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Lack of Courtroom Sheriffs Frustrates Judge

Lack of Courtroom Sheriffs Frustrates Judge

Will Lynch, right, talks to a sheriff's deputy as he appears in a San Jose, Calif. , courtroom for his arraignment, Friday, Nov. 12, 2010. [AP]

Providence Journal via YellowBrix

November 23, 2010

PROVIDENCE — The state’s top Superior Court judge says the shortage of courthouse sheriffs is so acute that the safety of the judges is at risk and it’s just a matter of time before a serious incident takes place in the Licht Judicial Complex on South Main Street.

Presiding Judge Alice B. Gibney has sent out word that none of the building’s judges or magistrates should take the bench for arraignments, criminal hearings or trials unless there are at least two uniformed sheriffs in their courtroom.

“I have told the judges that if you don’t feel comfortable getting on the bench, do not get on the bench,” she said. “On any given day, I take the bench without a sheriff. It’s a recipe for disaster.”

Gibney discussed the staffing situation in an interview to which she had invited Lt. Jason Allaire of the Sheriff’s Department, Joseph V. Conley, Superior Court administrator, and J. Joseph Baxter, Supreme Court administrator.

All of them agreed that the staffing has been inadequate for the past “two to three years,” but now it has reached the breaking point. Last week, there were four criminal trials going on simultaneously in the courthouse and the safety of the judges, juries, witnesses and spectators were at risk, they said.

One of the trials involved Nayquan J. Gadson, who was on trial with Michael Stokes, both of Providence, on robbery and weapons charges. In July, Gadson swapped identities with another inmate and escaped from the Adult Correctional Institutions. He was captured in New York City 11 days later.

Gadson was deemed a security risk and six sheriffs were assigned to the courtroom.

The other trials involved defendants accused of sexual assault, felony assault and domestic assault.

The Licht building was so understaffed, the court officials said, that even Executive High Sheriff Gary P. Dias had to leave his administrative duties at his office in Cranston to work one of the courtrooms in Providence.

“It was scramble, scramble, scramble,” Gibney said.

Fortunately, Gibney said, the judges, sheriffs and courthouse staff survived the week without any incidents, but she said that she’s not willing to take the same chance again. Now, if a courtroom does not have at least two sheriffs for a criminal case, she will tell the judge to postpone the trial.

Gibney and the court officials said the sheriff shortage has a ripple effect on courthouse security in District Court, Family Court and Workers’ Compensation Court, but the problems are most acute in Superior Court, Providence, where the majority of the state’s felony criminal cases are tried.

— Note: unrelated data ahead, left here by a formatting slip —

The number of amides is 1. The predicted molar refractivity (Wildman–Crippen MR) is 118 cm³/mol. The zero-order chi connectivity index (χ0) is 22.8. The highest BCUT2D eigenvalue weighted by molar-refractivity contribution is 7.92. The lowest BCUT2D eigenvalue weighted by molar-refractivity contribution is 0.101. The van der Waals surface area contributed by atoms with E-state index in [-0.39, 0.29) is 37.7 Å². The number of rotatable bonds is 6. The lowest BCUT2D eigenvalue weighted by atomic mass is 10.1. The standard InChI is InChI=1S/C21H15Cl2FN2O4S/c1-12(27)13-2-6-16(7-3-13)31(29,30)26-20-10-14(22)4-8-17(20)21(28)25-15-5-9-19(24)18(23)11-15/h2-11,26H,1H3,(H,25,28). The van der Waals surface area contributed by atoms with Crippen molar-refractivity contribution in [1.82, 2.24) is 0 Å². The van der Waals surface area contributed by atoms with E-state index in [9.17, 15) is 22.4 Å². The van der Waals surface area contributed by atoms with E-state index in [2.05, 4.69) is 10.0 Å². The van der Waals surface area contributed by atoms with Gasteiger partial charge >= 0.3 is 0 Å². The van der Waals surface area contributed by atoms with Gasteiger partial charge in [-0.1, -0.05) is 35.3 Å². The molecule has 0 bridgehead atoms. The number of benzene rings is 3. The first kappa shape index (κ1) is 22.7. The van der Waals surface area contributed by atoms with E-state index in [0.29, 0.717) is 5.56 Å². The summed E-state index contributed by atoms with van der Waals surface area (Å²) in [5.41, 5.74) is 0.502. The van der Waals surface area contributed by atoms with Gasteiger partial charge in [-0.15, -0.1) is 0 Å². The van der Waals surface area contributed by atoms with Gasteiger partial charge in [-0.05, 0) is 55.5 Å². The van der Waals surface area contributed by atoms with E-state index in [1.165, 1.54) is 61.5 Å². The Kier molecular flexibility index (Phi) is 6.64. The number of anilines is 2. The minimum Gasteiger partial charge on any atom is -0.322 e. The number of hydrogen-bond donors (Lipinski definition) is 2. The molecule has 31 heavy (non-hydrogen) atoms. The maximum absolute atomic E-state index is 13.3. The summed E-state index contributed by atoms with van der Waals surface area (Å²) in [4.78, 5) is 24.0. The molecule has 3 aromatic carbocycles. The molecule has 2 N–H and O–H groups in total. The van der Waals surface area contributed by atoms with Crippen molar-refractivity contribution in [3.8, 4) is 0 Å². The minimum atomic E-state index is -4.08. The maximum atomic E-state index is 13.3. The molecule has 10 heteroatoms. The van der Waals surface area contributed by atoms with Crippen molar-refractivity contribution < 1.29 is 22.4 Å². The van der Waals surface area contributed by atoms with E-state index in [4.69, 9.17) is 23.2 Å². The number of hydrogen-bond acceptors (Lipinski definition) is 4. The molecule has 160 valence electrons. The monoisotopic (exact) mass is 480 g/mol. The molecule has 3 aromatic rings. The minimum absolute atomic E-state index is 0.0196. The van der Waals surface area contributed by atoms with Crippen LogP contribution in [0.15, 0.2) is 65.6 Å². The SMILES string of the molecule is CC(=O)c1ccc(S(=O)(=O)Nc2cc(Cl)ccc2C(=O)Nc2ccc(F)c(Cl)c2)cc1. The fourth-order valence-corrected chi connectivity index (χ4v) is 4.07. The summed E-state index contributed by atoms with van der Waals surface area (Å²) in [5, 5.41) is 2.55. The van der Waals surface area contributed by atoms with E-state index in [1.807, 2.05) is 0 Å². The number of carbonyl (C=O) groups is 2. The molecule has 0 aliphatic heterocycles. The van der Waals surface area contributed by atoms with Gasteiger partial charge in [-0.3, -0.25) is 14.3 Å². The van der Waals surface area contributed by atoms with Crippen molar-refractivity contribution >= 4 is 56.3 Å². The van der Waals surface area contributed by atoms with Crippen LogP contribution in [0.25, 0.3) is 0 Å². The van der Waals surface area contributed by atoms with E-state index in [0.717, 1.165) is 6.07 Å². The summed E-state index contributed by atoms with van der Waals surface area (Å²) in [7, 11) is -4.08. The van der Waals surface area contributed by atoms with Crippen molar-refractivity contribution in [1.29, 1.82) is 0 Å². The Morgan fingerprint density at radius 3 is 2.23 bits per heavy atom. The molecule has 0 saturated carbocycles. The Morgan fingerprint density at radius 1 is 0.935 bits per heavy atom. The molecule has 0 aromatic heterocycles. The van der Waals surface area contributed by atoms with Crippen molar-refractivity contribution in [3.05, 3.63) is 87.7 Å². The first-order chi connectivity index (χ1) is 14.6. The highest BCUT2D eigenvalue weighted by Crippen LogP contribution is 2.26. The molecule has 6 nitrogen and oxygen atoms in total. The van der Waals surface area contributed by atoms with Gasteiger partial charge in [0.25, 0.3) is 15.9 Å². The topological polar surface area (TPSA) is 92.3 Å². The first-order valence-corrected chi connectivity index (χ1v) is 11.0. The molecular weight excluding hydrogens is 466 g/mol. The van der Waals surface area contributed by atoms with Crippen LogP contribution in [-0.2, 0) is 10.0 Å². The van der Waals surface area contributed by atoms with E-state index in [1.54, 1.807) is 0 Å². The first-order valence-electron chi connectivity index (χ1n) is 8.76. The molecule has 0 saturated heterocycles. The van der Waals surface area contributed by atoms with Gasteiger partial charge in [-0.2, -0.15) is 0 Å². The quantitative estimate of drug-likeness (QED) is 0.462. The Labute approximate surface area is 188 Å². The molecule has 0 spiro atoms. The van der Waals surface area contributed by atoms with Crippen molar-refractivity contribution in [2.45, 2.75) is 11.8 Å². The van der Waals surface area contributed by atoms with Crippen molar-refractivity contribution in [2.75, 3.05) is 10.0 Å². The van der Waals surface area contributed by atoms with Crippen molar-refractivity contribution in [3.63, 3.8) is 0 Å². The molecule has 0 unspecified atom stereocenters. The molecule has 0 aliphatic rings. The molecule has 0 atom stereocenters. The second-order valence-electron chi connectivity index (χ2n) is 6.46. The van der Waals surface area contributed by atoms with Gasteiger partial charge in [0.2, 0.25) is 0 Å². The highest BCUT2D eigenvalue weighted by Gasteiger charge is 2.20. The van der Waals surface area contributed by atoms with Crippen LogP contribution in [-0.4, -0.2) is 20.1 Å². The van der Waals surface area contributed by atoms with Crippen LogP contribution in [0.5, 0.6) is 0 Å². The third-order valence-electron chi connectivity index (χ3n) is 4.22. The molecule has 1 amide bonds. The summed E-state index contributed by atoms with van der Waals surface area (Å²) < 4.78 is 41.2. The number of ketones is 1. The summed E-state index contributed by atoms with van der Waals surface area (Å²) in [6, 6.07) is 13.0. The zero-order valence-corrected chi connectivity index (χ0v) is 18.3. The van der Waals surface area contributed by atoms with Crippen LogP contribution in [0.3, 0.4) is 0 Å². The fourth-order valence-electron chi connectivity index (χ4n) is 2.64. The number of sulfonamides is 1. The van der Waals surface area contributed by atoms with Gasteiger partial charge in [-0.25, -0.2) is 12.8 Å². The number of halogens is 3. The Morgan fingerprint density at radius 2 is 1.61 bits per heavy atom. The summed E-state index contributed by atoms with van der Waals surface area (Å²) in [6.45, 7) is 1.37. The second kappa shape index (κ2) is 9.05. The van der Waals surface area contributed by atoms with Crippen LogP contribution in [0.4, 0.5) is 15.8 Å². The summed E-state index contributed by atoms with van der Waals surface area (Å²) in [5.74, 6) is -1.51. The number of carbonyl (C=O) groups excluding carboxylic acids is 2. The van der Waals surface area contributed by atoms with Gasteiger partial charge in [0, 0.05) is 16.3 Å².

On Thursday, in District Court, Warwick, Judge Frank J. Cenerini called a recess for about 30 minutes when there were no sheriffs available to bring prisoners from the cellblock to his courtroom. Defense lawyers, prosecutors and court personnel were forced to wait.

The problem has been simmering in the court system for nearly a decade. In late 2002, state police Detective Lt. Stephen Lynch was sent to Superior Court to serve as interim administrator of the Sheriff’s Department.

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  • Pug_max600_max50

    DALLASCRANE

    over 3 years ago

    19382 Comments

    Times are tough. The stun belt comes in handy for prisoner control. The Judge and Deputy each have a "hot' button on their belt for the free electric ride.

  • Ba_old_glory_max50

    Jonas

    over 3 years ago

    42212 Comments

    Sounds like there's a whole lot of stupid going on!

  • Photo_user_blank_big

    Anonymous

    over 3 years ago

    Bump darsavmo!

  • Thinker_max50

    darsavmo

    over 3 years ago

    11354 Comments

    Bump Top_Cat!

    And what about the stories of judges denying certified LEO's in courtrooms w/ their guns. Can't have your cake and eat it too...

  • Photo_user_blank_big

    npd783

    over 3 years ago

    1156 Comments

    Make the funds available, or run short.

  • Rafngreenblack_max50

    MH557

    over 3 years ago

    194 Comments

    Wow, how many "Sheriff's" does this county have? My office has only one, the rest of us are just deputies. lol Maybe if these judges imposed harsher sentences on these "dangerous" criminals they wouldn't have so many customers. But I guess that makes too much sense.

  • Steve_mcqueen_max50

    ilegworldchamp

    over 3 years ago

    8966 Comments

    First they disarm the Court Officers , Then they cut the staffing , Then they want Police to be disarmed in the court rooms , "NOW THEY COMPLAIN ABOUT SECURITY FOR THE JUDGES"? "Wake up and see what you have been shoveling for years now , now that it directly effects the Judiciary"!!!!!!!!!!!! PAY BACK IS A BITCH.

  • 119_1923_max50

    TPD327

    over 3 years ago

    396 Comments

    Here in the Chicago area we can't walk into a courtroom with our service weapons, even in uniform.

  • Badge__hat_max50

    Baxter2

    over 3 years ago

    1846 Comments

    Pandering to the judges. Granted, courts should be properly staffed with capable bailiffs, but I always found it somewhat interesting that judges seem to require personal bodyguards and personal protection when almost everybody else in the world has to make due on their own.

  • Police_link_badge_max50

    HEYSARGE

    over 3 years ago

    16726 Comments

    It's a no win situation...................................

  • 1979_max50

    Robocop33

    over 3 years ago

    14618 Comments

    Should be one courtroom, one Deputy who is fit to serve as a LEO not a Deputy who no longer physically able to work the streets.

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